Class
Class

  • Similar objects with the same set of properties and describing similar real-world concepts are collected into a class.

  • Class definition:

    interface Employee {

    attribute string name;

    attribute integer salary;

    attribute date date-of-birth;

    attribute integer empid;

    relationship Projects works-for

    inverse Projects::team;

    age-type age();

    }

Interface Projects{

attribute string name;

attribute integer projid;

relationship Employee team

inverse Emplolyee works-for;

int number-of-employees();

}


Class extents
Class Extents

  • For each ODL class, an extent may be declared.

  • Extent is the current set of objects belonging to the class.

    • Similar notion to the relation in the relational model.

    • Queries in OQL refer to the extent of a class and not the class directly.

      interface Employee (extent Emp-set)

      { attribute string name;

      attribute integer salary;

      attribute date date-of-birth;

      attribute integer empid;

      relationship Projects works-for

      inverse Projects::team;

      age-type age(); }


Subclasses and inheritance
Subclasses and Inheritance

  • A class can be declared to be a subclass of another class.

  • Subclasses inherit all the properties

    • attributes

    • relationships

    • methods

      from the superclass.

      Interface Married-Employee: Employees {

      string spouse-name;

      }

  • Substitutability: any method of superclass can be invoked over objects of any subclass (code reuse)


Class hierarchy
Class Hierarchy

person

student

employee

undergrad

student

assistant

grad

staff

faculty

RA

TA


Multiple inheritance
Multiple Inheritance

  • A class may have more than one superclass.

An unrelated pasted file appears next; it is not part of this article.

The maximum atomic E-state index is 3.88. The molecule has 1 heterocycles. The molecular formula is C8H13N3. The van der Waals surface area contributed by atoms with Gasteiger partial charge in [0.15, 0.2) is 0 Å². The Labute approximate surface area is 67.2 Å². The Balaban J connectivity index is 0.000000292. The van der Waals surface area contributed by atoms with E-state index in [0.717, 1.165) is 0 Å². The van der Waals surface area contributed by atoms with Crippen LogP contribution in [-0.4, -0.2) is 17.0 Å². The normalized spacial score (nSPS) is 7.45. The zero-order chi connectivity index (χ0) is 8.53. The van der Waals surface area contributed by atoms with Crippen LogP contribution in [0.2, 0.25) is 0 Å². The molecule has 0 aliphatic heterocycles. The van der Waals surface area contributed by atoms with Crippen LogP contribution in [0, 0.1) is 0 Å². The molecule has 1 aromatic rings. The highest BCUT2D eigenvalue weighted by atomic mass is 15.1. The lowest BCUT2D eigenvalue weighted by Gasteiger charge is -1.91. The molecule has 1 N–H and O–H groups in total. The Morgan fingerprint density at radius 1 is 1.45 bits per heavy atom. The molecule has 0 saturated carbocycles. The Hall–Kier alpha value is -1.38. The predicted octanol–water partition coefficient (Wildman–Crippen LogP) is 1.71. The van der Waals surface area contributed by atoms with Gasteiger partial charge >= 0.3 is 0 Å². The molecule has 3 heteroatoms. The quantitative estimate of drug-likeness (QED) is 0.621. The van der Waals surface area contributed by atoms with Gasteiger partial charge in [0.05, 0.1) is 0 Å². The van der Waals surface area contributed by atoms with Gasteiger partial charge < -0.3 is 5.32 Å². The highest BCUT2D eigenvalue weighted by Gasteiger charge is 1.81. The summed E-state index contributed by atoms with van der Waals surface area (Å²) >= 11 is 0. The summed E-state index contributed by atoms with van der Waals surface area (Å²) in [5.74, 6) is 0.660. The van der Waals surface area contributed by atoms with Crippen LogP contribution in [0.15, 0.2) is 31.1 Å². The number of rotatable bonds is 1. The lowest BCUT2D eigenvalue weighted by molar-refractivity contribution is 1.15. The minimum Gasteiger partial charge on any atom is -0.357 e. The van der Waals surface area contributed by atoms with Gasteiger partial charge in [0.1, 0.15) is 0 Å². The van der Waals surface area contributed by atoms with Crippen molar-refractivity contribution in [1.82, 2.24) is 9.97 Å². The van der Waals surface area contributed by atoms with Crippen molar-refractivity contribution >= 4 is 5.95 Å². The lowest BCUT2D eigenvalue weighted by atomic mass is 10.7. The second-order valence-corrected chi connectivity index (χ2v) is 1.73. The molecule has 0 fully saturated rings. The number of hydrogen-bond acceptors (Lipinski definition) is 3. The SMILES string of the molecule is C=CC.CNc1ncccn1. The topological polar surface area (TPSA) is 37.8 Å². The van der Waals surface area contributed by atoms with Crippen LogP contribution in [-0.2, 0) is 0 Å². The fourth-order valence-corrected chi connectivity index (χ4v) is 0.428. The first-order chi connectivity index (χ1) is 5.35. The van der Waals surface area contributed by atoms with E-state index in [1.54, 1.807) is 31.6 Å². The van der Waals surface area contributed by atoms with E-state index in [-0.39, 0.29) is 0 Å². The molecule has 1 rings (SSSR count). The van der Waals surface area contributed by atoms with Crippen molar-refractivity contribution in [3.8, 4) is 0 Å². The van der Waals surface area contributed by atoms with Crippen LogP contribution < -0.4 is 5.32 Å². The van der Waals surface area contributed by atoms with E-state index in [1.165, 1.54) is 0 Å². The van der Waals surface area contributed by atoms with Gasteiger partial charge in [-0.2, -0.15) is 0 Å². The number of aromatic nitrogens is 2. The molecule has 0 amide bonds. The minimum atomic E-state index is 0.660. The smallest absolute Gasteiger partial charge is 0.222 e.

• A class inherits properties fromeach of its superclasses.

  • There is a potential of ambiguity -- variable with same name inherited from two superclasses:

    • flag and error

    • rename variable

    • choose one


Object identity
Object Identity

  • Each object has an identity which it maintains even if some or all of its attributes change.

  • Object identity is a stronger notion of identity than in relational DBMSs.

  • Identity in relational DBMSs is value based (primary key).

  • Identity in ODBMSs built into data model

    • no user specified identifier is required

  • OID is a similar notion as pointer in programming language

  • Object identifier (OID) can be stored as attribute in object to refer to another object.

  • References to other objects via their OIDs can result in a containment hierarchy

  • Note: containment hierarchy different from class hierarchy


Containment hierarchy
Containment Hierarchy

bicycle

wheel

brake

gear

frame

tire

rim

spoke

lever

pad

Links in containment hierarchy should be read as is-part-of instead of is-a


Persistence
Persistence

  • Objects created may have different lifetimes:

    • transient: allocated memory managed by the programming language run-time system.

      • E.g., local variables in procedures have a lifetime of a procedure execution

      • global variables have a lifetime of a program execution

    • persistent: allocated memory and stored managed by ODBMS runtime system.

  • Classes are declared to be persistence-capable or transient.

  • Different languages have different mechanisms to make objects persistent:

    • creation time: Object declared persistent at creation time (e.g., in C++ binding) (class must be persistent-capable)

    • persistence by reachability: object is persistent if it can be reached from a persistent object (e.g., in Java binding) (class must be persistent-capable).


Persistent object oriented programming languages
Persistent Object-Oriented Programming Languages

  • Persistent objects are stored in the database and accessed from the programming language.

  • Classes declared in ODL mapped to the programming language type system (ODL binding).

  • Single programming language for applications as well as data management.

    • Avoid having to translate data to and from application programming language and DBMS

      • efficient implementation

      • less code

    • Programmer does not need to write explicit code to fetch data to and from database

      • persistent objects to programmer looks exactly the same as transient objects.

      • System automatically brings the objects to and from memory to storage device. (pointer swizzling).


Disadvantages of odbms approach
Disadvantages of ODBMS Approach

  • Low protection